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betide

Line breaks: be¦tide
Pronunciation: /bɪˈtʌɪd
 
/

Definition of betide in English:

verb

[no object] literary
1Happen: I waited with beating heart, not knowing what would betide
More example sentences
  • A terrific night for the young and young at heart Simon promised he'd be back to Carlow and judging by the wild celebrations of his Carlow fans - woe betide if he isn't!
  • Woe betide if you use flash during a performance - it's off-putting to other audience members and most of all, tot he performers.
  • Well, I'm still scared, but woe betide if I dare admit it out loud.
Synonyms
North American informal go down
1.1 [with object] Happen to (someone): she was trembling with fear lest worse might betide her
More example sentences
  • Woe betide the person who doesn't cut back their overhanging vegetation as it severely compromises the safety of tall pedestrians with hats who use a particular footpath to mass.
  • But there is an unnerving element to the intensity of his devotion to the cause, as if those teeth glint with a shark-like quality, and woe betide the person who gets in the way of that hurry.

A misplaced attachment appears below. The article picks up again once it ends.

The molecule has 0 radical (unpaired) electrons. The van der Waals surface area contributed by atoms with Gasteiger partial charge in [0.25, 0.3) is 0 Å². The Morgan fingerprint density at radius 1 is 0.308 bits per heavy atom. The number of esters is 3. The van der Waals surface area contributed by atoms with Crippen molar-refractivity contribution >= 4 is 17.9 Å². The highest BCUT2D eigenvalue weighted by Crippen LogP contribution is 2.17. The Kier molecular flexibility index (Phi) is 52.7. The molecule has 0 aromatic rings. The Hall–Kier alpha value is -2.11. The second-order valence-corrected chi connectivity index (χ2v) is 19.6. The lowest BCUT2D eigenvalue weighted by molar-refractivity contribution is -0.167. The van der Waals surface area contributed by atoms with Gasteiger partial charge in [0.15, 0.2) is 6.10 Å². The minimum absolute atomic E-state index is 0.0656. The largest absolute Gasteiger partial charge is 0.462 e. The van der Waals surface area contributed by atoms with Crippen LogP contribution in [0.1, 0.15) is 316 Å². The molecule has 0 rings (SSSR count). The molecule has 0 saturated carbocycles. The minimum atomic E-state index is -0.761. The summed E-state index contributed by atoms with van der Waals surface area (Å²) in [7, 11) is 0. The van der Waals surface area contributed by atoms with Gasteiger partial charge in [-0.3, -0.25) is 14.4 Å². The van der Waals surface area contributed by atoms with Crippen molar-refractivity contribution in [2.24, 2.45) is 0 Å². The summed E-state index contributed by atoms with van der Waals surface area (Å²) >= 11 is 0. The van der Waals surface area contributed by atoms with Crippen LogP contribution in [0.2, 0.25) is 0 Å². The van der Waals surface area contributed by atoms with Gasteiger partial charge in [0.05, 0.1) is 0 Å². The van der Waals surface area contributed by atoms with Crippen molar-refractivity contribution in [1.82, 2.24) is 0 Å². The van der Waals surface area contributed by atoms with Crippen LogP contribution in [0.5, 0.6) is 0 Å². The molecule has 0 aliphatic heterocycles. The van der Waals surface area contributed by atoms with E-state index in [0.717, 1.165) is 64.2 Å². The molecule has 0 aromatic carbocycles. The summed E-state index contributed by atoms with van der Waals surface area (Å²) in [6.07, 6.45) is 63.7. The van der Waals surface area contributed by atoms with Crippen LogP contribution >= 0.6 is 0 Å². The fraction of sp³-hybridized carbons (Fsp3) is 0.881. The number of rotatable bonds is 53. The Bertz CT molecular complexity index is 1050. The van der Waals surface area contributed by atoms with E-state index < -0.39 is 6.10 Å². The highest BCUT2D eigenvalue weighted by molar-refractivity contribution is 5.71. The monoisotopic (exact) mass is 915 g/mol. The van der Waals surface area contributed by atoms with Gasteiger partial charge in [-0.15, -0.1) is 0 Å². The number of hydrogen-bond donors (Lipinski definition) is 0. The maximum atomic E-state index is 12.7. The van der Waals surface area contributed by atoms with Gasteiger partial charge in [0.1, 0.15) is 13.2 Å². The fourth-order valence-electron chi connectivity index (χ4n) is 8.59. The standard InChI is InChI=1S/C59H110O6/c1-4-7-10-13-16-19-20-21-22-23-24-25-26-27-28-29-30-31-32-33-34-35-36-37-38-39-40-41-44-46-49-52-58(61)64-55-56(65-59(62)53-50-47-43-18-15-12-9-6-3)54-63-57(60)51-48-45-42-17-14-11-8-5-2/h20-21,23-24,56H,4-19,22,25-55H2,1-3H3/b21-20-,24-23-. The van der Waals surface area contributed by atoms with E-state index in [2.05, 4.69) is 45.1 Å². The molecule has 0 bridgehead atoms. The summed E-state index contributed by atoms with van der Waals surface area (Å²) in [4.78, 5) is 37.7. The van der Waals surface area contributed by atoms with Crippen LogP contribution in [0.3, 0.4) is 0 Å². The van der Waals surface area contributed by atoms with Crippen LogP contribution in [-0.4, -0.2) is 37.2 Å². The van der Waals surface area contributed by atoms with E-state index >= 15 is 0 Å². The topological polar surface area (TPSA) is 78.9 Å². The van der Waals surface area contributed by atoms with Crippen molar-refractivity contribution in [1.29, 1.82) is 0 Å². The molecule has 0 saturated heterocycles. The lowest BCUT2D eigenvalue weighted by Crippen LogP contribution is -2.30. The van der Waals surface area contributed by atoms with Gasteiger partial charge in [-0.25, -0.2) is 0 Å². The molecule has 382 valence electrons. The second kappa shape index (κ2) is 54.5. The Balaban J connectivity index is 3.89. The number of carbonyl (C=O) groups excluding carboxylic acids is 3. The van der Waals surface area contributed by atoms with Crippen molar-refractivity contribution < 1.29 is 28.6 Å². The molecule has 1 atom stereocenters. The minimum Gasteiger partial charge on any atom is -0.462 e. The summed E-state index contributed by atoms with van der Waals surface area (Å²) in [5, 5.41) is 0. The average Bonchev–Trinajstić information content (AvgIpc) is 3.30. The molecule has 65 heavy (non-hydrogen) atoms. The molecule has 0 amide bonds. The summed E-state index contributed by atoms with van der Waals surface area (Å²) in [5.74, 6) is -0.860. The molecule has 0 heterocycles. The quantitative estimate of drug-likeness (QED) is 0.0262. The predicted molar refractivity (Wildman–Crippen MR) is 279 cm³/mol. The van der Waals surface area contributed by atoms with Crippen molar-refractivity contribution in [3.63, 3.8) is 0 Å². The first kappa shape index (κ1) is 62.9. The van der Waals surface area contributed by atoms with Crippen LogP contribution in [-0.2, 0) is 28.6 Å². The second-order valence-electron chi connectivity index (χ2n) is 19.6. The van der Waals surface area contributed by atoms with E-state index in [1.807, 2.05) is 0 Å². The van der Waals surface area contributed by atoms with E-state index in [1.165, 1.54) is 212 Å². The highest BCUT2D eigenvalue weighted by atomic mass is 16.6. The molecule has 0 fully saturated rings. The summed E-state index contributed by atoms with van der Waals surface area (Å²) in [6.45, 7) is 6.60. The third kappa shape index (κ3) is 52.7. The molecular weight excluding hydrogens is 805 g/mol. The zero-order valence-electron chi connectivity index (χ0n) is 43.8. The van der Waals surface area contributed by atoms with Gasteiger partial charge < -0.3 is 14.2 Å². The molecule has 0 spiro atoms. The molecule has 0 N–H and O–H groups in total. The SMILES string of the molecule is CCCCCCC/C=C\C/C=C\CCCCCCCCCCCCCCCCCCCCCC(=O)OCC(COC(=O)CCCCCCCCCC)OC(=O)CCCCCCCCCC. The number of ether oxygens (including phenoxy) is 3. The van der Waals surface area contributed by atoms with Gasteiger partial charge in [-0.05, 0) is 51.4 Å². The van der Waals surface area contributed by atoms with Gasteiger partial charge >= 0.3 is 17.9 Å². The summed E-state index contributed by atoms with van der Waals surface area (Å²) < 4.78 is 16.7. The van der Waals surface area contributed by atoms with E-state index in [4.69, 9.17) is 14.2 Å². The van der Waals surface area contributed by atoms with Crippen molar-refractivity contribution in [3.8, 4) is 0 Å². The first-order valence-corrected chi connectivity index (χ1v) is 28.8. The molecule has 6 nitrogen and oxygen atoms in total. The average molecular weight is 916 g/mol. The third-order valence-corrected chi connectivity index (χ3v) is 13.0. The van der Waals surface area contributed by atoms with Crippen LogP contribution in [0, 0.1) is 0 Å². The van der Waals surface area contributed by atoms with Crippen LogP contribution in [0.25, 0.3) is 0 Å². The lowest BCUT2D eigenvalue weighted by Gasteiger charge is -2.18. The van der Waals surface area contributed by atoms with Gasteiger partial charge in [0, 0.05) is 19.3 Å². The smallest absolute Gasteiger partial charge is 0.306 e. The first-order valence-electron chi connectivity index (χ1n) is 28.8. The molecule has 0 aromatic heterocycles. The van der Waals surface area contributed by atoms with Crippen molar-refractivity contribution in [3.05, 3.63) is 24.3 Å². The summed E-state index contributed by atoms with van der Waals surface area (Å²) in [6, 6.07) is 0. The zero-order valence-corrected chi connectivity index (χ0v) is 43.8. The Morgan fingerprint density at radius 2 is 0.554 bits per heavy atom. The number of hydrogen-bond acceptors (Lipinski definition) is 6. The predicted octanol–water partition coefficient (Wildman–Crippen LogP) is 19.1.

• Armed with an exact list of what is to be bought, off we set, and woe betide the person who wanders in front of us as Mistress P beats a direct path to the chosen store.

Origin

Middle English: from be- (as an intensifier) + obsolete tide 'befall', from Old English tīdan 'happen', from tīd (see tide).

More
  • woe from (Old English):

    Many ancient languages, including Old English, Latin, and Greek, had woe or a similar word—a natural exclamation made by someone unhappy or in distress. The medieval word betide, meaning ‘to happen’, comes from the same source as tide, and these days is mainly found in the phrase woe betide, a light-hearted warning that a person will be in trouble if they do a particular thing.

Phrases

woe betide

1
see woe.

Definition of betide in:

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